Choosing an Online Course
One of the major steps in deciding how to learn something is to choose a course to follow. While some people would prefer learning by experimentation, I’m finding that following a course or tutorial is a good way to learn how to draw digitally.
There are two layers to this problem: (1) learning to draw and (2) learning to use the specific tools. Some courses are good for one and not the other, but some manage to tackle both.
A few days ago, I simply searched “best procreate courses” on Google, and came across this helpful summary of different courses, as well as free YouTube videos that teach how to use Procreate, “Best Tutorials for Procreate”. There’s still something important about having website act as aggregators, apart from search results. A helpful blog post goes a long way in making sense of the many possibilities that arise.
From there, it was a matter of looking into the different resources listed. Where certain instructors had their own YouTube channels providing free content, that was a helpful way to see if I enjoyed their style. Otherwise, the previews on Skillshare and Udemy were quite helpful.
In the process of looking into these courses, I stumbled across a slightly sneaky way that Udemy tries to get new students. After a few hours, it seemed like one of the courses I was interested in was no longer discounted, going up to over $100. When I looked into it, it seems that others had realised that Udemy was in the habit of offering almost constant discounts, and that these were also offered to “new” visitors (based on cookies) but “expired” after some time to add some artificial urgency to purchasing the course. I have no way to verify this now, but it seems to be the case — the course I was interested in was no longer on a sale after a few hours, but as of the time of writing this, it has gone back on sale.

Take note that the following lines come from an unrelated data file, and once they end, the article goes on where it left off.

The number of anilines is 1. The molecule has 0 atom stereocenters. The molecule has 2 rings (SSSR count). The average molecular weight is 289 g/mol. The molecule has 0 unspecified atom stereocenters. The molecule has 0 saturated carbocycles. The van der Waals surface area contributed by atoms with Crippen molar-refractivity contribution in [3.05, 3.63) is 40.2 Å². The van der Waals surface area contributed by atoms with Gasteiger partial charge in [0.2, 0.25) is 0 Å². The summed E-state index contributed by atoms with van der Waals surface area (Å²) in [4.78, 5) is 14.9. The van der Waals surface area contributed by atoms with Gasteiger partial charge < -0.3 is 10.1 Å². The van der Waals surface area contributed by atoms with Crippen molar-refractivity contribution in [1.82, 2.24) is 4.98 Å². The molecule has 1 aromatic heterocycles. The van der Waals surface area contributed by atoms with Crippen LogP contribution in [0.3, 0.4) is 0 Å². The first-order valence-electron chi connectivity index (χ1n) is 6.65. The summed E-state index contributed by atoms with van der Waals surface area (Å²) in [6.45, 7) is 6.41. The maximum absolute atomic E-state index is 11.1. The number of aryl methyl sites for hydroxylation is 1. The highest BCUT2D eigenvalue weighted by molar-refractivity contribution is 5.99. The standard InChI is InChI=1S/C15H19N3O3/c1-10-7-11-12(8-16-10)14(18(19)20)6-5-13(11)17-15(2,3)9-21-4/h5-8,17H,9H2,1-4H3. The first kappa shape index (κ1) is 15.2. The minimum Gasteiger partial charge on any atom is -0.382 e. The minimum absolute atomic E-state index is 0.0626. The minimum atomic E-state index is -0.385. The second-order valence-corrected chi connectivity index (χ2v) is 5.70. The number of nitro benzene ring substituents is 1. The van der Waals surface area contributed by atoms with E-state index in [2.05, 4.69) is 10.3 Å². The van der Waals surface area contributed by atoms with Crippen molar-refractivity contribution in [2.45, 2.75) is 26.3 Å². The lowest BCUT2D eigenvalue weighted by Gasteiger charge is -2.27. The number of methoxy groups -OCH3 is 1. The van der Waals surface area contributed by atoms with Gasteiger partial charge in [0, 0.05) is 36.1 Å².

Be that as it may, I narrowed down the selection of courses to the following, based on (1) the endorsements and reviews, (2) a preview of the teaching styles, (3) the style of drawing emphasised, and (4) the length of the course:
- The Beginner’s Guide to Digital Art with Procreate for iPad! by K Michael Russell (Skillshare)
- The Ultimate Digital Painting Course - Beginner to Advanced by Jaysen and Austin Batchelor (Udemy)
- In the far distant future, I might try one of these from Art Study Online: https://artstudyonline.com/rc01/
It was important for me to avoid the temptation to spend a lot of time searching for the perfect course. The downside to picking a bad course was real, given the amount of time I would be investing in the course, but taking too much time to decide would eat into the hours I could actually spend practising. I told myself that if I decided I did not like any of the courses, I would just stop and move on.
I aim to start with Russell’s course on Skillshare (to try out the two-month free trial) and to pay for the Udemy course. I’ll probably just doodle and draw on the side as well — this sketch was just a random drawing I decided to do, but I hope to keep at this for a while!
Last Updated: 24 February 2020